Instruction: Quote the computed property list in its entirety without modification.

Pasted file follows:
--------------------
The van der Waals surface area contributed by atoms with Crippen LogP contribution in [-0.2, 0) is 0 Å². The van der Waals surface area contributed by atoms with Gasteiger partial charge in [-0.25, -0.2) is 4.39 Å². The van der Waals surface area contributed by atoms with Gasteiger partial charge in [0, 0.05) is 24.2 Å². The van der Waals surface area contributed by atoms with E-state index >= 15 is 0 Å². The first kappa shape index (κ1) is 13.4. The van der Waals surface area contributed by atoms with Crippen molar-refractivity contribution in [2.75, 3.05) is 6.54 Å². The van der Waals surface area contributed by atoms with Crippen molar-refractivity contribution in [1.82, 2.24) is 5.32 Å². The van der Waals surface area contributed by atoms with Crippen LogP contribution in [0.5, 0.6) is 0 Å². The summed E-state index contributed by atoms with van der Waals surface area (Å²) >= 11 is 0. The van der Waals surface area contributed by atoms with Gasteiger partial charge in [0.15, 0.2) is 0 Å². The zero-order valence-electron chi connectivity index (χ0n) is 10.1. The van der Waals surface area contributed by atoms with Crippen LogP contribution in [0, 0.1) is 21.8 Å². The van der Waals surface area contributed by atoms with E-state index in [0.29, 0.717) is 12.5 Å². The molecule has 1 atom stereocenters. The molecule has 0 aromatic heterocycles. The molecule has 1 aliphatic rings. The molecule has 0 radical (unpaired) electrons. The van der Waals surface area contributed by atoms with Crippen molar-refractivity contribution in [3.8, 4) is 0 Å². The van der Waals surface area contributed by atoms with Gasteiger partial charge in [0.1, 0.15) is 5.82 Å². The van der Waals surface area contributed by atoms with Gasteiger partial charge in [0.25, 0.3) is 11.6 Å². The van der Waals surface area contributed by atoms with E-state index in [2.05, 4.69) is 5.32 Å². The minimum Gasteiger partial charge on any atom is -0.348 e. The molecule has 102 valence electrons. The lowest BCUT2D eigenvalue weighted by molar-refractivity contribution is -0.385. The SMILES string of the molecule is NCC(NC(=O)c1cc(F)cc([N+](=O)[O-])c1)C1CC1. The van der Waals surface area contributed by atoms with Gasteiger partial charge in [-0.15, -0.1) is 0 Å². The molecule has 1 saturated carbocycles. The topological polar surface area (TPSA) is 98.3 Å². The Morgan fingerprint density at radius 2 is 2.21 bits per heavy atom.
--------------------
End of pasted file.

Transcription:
The van der Waals surface area contributed by atoms with Crippen LogP contribution in [-0.2, 0) is 0 Å². The van der Waals surface area contributed by atoms with Gasteiger partial charge in [-0.25, -0.2) is 4.39 Å². The van der Waals surface area contributed by atoms with Gasteiger partial charge in [0, 0.05) is 24.2 Å². The van der Waals surface area contributed by atoms with E-state index >= 15 is 0 Å². The first kappa shape index (κ1) is 13.4. The van der Waals surface area contributed by atoms with Crippen molar-refractivity contribution in [2.75, 3.05) is 6.54 Å². The van der Waals surface area contributed by atoms with Crippen molar-refractivity contribution in [1.82, 2.24) is 5.32 Å². The van der Waals surface area contributed by atoms with Crippen LogP contribution in [0.5, 0.6) is 0 Å². The summed E-state index contributed by atoms with van der Waals surface area (Å²) >= 11 is 0. The van der Waals surface area contributed by atoms with Gasteiger partial charge in [0.15, 0.2) is 0 Å². The zero-order valence-electron chi connectivity index (χ0n) is 10.1. The van der Waals surface area contributed by atoms with Crippen LogP contribution in [0, 0.1) is 21.8 Å². The van der Waals surface area contributed by atoms with E-state index in [0.29, 0.717) is 12.5 Å². The molecule has 1 atom stereocenters. The molecule has 0 aromatic heterocycles. The molecule has 1 aliphatic rings. The molecule has 0 radical (unpaired) electrons. The van der Waals surface area contributed by atoms with Crippen molar-refractivity contribution in [3.8, 4) is 0 Å². The van der Waals surface area contributed by atoms with Gasteiger partial charge in [0.1, 0.15) is 5.82 Å². The van der Waals surface area contributed by atoms with Gasteiger partial charge in [0.25, 0.3) is 11.6 Å². The van der Waals surface area contributed by atoms with E-state index in [2.05, 4.69) is 5.32 Å². The minimum Gasteiger partial charge on any atom is -0.348 e. The molecule has 102 valence electrons. The lowest BCUT2D eigenvalue weighted by molar-refractivity contribution is -0.385. The SMILES string of the molecule is NCC(NC(=O)c1cc(F)cc([N+](=O)[O-])c1)C1CC1. The van der Waals surface area contributed by atoms with Gasteiger partial charge in [-0.15, -0.1) is 0 Å². The molecule has 1 saturated carbocycles. The topological polar surface area (TPSA) is 98.3 Å². The Morgan fingerprint density at radius 2 is 2.21 bits per heavy atom.